Ilocanos are fluent in Tagalog, and most of them can speak English, so tourists won't have difficulty asking around. I had less trouble, since I have Ibanag blood hence I can understand and speak chopped up Ilocano.  The locals are friendly and they respect tourists.

We took a tricycle for a few minutes ride to our hotel. The fare was P11/pax. If you have coins, pay the exact amount. We didn't have coins, but we didn't mind not taking our change from our two 20-peso bills.

We reached Java Hotel at around 9 am, but we were not allowed to check in yet (check in time is 2pm, the earliest possible time is 12nn). Instead of paying extra for early check in, we decided to just leave our things at the concierge and start touring around.

III. Laoag City Tour

It was not hard to find public transportation (mainly tricycle), because the hotel is weirdly situated behind a gasoline station.

Since we did not arrange for a van rental to take us on a trip within and around Laoag city (I only arranged for a Laoag-Pagudpud trip for Nov 15), we asked the tricycle driver if he could give us a tour around the city, and he said yes.  Funny but we did not come up with an agreement on how much.

He took us to Paoay Church (a UNESCO heritage site), Malacañang of the North, and Marcos museum.

Paoay Church. Can you see me waving? 

Malacañang of the North

We did not visit the sand dunes because either it was out of the way or we were already tired and hungry.

Tip #3. It was a hot sunny day,  by the way, so be ready with umbrellas, water and sunblock.

By 12nn we were back in Laoag city proper.  We told the tricycle driver to take us to Saramsam restaurant, because it was listed as number 1 in Laoag according to TripAdvisor.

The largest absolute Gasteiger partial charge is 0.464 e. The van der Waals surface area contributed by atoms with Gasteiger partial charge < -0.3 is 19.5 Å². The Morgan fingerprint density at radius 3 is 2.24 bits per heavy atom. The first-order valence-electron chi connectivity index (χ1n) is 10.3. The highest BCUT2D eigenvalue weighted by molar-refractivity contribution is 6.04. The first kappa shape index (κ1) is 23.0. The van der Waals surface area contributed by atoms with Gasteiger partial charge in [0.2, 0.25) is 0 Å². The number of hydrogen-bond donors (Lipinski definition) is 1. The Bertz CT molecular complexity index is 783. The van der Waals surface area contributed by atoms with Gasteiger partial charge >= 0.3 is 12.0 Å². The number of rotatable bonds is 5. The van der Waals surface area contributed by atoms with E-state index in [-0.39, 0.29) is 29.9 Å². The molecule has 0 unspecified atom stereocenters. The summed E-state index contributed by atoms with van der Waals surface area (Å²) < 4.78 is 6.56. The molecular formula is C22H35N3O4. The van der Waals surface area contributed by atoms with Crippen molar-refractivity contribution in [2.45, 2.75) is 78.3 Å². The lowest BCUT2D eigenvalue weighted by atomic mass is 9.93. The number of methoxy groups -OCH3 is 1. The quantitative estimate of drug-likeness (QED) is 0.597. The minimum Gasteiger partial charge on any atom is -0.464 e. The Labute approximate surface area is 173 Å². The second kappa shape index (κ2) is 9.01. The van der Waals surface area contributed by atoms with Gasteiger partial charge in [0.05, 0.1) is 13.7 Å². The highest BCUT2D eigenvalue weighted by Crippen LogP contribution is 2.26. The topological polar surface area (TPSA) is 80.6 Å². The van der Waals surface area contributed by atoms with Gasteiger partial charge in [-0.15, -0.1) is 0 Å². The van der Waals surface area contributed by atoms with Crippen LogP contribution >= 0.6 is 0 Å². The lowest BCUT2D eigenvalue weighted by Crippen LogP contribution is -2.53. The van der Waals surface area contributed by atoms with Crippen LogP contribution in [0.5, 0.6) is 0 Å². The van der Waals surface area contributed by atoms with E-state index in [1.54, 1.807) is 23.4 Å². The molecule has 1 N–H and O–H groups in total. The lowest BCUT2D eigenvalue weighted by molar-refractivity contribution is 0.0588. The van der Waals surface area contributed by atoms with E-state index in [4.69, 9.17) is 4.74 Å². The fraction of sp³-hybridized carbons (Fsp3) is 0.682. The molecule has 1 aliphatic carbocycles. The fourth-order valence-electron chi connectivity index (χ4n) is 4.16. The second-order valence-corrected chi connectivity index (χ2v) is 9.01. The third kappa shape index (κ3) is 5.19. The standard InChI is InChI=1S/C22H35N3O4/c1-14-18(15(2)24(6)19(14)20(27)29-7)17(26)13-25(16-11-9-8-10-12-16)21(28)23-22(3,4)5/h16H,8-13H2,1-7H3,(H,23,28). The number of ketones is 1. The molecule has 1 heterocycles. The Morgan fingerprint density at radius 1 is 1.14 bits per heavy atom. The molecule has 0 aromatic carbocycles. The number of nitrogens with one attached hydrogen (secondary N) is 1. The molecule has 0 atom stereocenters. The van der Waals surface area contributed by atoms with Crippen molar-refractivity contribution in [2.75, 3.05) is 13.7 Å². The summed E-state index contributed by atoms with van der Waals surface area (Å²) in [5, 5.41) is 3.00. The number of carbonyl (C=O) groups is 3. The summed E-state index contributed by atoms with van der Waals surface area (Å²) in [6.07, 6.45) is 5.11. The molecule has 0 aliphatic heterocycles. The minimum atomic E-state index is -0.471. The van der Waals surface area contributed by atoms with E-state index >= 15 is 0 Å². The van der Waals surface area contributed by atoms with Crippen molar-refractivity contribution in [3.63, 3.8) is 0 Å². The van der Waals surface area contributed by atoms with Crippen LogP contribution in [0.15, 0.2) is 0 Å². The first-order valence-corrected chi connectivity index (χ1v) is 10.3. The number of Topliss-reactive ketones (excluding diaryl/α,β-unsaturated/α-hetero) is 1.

He charged us P700 for the entire tour,  and we gladly obliged.  By the way, his name was Jomar, 09092750598.

We later heard from some people that tricycles are okay within the city proper, but not allowed on the highway going to Marcos museum and Malacañang of the North and sand dunes, especially with tourists as passengers,  because of the danger of getting side-swept by trucks and other bigger vehicles.

IV.  Saramsam Ylocano Restaurant:
       probably the best place to eat in Laoag

 Saramsam Restaurant is in Balay da Blas,  a small hotel in Laoag City proper. It was small with a lovely ambience. For our first lunch in Laoag, the waitress suggested pizza and pasta. We ordered Puqui Puqui pizza and Dinuguan Pizza, which were both very good (I loved the former, while my friends found the latter exquisite).The pasta was also good, but were easily overpowered by the flavor of our pizza. I personally loved their Salamagui Iced Tea (Salamagui is Ilocano and Ibanag for sampaloc or tamarind). We were so satisfied with Saramsam, that we vowed to come back and try other dishes, which we eventually did, a day later. (Click the link above and see the menu).